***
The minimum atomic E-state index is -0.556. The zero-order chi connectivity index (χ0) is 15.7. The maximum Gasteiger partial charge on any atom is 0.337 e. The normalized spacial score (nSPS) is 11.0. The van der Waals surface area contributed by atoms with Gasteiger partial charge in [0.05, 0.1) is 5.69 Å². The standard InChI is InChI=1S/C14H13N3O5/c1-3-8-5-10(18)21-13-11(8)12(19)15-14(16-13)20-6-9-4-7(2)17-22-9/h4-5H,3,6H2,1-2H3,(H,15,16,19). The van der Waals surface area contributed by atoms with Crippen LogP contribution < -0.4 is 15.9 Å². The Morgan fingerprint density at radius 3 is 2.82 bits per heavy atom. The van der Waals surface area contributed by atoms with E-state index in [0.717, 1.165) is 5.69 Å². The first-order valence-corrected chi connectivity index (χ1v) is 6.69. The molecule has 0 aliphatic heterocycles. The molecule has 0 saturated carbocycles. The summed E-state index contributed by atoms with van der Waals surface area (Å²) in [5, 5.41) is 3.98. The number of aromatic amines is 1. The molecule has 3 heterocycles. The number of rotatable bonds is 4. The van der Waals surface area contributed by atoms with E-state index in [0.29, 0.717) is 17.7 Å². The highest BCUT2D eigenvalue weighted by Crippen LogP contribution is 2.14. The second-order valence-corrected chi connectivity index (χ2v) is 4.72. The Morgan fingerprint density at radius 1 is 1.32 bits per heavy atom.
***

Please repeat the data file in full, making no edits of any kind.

The minimum atomic E-state index is -0.556. The zero-order chi connectivity index (χ0) is 15.7. The maximum Gasteiger partial charge on any atom is 0.337 e. The normalized spacial score (nSPS) is 11.0. The van der Waals surface area contributed by atoms with Gasteiger partial charge in [0.05, 0.1) is 5.69 Å². The standard InChI is InChI=1S/C14H13N3O5/c1-3-8-5-10(18)21-13-11(8)12(19)15-14(16-13)20-6-9-4-7(2)17-22-9/h4-5H,3,6H2,1-2H3,(H,15,16,19). The van der Waals surface area contributed by atoms with Crippen LogP contribution < -0.4 is 15.9 Å². The Morgan fingerprint density at radius 3 is 2.82 bits per heavy atom. The van der Waals surface area contributed by atoms with E-state index in [0.717, 1.165) is 5.69 Å². The first-order valence-corrected chi connectivity index (χ1v) is 6.69. The molecule has 0 aliphatic heterocycles. The molecule has 0 saturated carbocycles. The summed E-state index contributed by atoms with van der Waals surface area (Å²) in [5, 5.41) is 3.98. The number of aromatic amines is 1. The molecule has 3 heterocycles. The number of rotatable bonds is 4. The van der Waals surface area contributed by atoms with E-state index in [0.29, 0.717) is 17.7 Å². The highest BCUT2D eigenvalue weighted by Crippen LogP contribution is 2.14. The second-order valence-corrected chi connectivity index (χ2v) is 4.72. The Morgan fingerprint density at radius 1 is 1.32 bits per heavy atom.